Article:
• Remember that even though English has become the lingua franca of this movement, most of the people you will communicate with are also not native speakers. They also make mistakes, they don’t necessarily notice your mistakes, and also, they’ll actually understand what you’re saying much better than if you were a native speaker. Seriously: don’t you understand them more than you understand British or American speakers?
  • Be proud that you communicate in a foreign language. It’s difficult, and you had to put a lot of work into it. If you communicate with an English speaker in English, it usually means that your English is much better than their level in your mother tongue.
  • If you want to improve your language level, try to have a lot of contact with it, preferably every day. Don’t think about textbooks or tests, watch movies, listen to interesting podcasts, read books and use the opportunity to talk in this language. This will pay off and you will feel more confident.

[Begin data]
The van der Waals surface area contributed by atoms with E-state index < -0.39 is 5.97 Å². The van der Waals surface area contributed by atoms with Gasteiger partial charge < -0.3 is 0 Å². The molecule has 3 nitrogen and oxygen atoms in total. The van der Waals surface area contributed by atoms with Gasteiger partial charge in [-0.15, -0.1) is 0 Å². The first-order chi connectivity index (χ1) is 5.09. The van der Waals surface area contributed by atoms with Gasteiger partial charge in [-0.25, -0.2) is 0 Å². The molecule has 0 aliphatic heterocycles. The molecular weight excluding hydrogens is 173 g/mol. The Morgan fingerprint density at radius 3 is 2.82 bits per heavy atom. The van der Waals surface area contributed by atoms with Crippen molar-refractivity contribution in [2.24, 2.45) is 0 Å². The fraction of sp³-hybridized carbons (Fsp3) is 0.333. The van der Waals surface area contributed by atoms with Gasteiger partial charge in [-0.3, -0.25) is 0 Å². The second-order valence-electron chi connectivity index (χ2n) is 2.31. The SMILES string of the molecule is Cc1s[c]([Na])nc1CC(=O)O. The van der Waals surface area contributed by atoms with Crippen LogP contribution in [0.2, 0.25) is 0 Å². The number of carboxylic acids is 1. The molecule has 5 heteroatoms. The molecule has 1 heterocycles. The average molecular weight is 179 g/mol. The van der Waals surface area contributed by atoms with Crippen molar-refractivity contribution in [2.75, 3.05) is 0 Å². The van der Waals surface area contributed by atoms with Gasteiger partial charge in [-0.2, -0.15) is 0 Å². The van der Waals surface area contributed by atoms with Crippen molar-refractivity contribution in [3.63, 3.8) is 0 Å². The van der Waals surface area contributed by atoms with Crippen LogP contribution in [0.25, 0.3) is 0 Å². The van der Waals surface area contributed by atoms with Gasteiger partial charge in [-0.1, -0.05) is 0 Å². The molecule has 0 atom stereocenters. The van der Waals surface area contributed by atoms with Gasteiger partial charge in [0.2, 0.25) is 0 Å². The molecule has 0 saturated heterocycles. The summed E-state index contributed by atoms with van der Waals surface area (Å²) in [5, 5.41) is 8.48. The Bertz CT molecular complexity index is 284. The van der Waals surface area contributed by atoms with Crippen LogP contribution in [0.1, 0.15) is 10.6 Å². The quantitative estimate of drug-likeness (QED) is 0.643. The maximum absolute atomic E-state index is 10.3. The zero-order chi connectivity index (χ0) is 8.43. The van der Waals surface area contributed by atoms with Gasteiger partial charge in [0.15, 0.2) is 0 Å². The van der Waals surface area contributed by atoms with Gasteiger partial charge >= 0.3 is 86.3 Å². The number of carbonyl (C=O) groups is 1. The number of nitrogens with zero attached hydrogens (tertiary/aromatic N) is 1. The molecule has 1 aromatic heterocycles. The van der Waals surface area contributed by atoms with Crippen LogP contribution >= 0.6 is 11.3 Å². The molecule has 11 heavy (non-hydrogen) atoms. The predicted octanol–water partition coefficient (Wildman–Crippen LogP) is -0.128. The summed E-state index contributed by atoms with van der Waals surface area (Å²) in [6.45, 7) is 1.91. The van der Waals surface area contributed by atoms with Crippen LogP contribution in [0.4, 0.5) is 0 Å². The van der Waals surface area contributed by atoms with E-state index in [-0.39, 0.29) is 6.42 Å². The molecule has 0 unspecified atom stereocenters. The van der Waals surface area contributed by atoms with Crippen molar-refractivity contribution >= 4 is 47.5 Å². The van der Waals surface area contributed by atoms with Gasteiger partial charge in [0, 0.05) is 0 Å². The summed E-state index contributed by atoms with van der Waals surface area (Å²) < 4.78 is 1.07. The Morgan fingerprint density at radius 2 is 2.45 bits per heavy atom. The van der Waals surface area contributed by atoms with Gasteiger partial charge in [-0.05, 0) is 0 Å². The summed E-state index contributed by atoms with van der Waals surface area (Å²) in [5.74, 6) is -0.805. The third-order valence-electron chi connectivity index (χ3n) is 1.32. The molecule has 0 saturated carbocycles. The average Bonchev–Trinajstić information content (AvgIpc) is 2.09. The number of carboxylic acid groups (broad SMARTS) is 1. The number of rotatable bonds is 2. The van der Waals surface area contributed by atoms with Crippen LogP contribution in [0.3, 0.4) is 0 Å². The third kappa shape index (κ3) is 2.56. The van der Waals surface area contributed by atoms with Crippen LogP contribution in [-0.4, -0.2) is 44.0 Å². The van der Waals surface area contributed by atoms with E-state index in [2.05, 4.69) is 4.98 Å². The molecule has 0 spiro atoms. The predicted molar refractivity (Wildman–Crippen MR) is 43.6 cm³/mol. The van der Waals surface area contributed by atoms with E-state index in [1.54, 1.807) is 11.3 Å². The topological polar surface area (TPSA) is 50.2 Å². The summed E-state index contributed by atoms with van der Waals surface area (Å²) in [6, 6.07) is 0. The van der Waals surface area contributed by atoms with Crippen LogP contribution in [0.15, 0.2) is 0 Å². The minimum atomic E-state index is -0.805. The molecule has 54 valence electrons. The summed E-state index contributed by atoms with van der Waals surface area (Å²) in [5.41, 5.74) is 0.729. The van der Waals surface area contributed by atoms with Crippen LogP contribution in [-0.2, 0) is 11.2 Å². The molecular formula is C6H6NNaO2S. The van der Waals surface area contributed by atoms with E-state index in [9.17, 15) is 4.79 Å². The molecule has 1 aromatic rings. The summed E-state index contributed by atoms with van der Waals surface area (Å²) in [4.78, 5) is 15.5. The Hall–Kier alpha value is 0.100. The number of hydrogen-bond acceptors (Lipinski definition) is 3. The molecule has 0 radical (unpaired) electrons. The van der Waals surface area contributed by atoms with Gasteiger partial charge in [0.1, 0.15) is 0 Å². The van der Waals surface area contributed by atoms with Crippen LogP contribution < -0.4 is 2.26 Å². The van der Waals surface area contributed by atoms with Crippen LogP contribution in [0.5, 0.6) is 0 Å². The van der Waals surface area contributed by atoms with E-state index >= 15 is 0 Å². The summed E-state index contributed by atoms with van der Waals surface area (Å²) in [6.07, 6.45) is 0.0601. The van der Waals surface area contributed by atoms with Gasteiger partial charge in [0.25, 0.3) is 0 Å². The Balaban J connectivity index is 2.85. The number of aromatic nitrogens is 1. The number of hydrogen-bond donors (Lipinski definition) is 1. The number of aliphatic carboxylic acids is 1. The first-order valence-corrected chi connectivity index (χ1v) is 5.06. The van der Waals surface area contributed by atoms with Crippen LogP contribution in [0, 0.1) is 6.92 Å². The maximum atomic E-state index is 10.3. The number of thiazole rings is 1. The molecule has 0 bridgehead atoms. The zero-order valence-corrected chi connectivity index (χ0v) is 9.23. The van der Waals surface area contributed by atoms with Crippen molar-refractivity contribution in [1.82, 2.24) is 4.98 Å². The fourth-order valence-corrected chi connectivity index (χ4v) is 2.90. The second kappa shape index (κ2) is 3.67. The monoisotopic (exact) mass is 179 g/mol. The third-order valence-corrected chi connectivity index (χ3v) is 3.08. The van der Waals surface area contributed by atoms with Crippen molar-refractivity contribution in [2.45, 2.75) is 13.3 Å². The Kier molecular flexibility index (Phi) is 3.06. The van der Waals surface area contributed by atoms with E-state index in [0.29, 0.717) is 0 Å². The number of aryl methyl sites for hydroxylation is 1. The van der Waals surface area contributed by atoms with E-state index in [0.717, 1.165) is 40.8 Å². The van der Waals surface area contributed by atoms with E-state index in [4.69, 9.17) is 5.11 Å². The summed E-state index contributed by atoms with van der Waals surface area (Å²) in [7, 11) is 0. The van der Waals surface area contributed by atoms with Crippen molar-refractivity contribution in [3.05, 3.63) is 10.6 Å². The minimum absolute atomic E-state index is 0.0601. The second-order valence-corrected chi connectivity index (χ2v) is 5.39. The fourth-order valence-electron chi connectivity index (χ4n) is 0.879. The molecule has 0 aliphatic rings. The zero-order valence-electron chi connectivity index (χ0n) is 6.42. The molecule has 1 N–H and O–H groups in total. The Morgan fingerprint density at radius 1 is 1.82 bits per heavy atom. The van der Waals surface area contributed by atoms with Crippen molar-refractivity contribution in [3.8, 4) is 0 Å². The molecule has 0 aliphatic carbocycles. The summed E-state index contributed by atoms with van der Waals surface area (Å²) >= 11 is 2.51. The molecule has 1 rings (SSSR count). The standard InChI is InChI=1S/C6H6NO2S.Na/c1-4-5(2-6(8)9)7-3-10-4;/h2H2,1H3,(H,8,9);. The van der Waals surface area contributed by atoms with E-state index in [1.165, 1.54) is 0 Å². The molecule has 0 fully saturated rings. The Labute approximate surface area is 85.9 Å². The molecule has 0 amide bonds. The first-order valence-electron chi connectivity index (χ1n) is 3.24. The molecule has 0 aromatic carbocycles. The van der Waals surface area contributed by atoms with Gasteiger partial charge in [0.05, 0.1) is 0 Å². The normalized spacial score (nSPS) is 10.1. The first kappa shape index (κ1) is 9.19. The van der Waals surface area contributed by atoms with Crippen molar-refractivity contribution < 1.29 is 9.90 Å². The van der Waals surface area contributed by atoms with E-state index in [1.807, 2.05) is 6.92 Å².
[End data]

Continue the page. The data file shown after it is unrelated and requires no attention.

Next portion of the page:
• If you want to feel more confident speaking English, don’t focus on grammar and words, but on pronunciation. Better pronunciation will make it easier for people to understand you and you won’t hesitate when using words you already know.
  • A good study on improving your language skills from intermediate to advanced is the free brochure “Moving Beyond the Plateau: From Intermediate to Advanced Levels in Language Learning”.
  • Additional benefits of having learned to communicate well in a foreign language — you will make more rational decisions and you have delayed potential dementia by almost 5 years. Great work!
  • Remember that the more often and courageously you speak in public, the more people get used to a foreign accent in English. In this way, you make it easier for others to communicate, and our movement very much needs the input of people from outside the English-speaking area.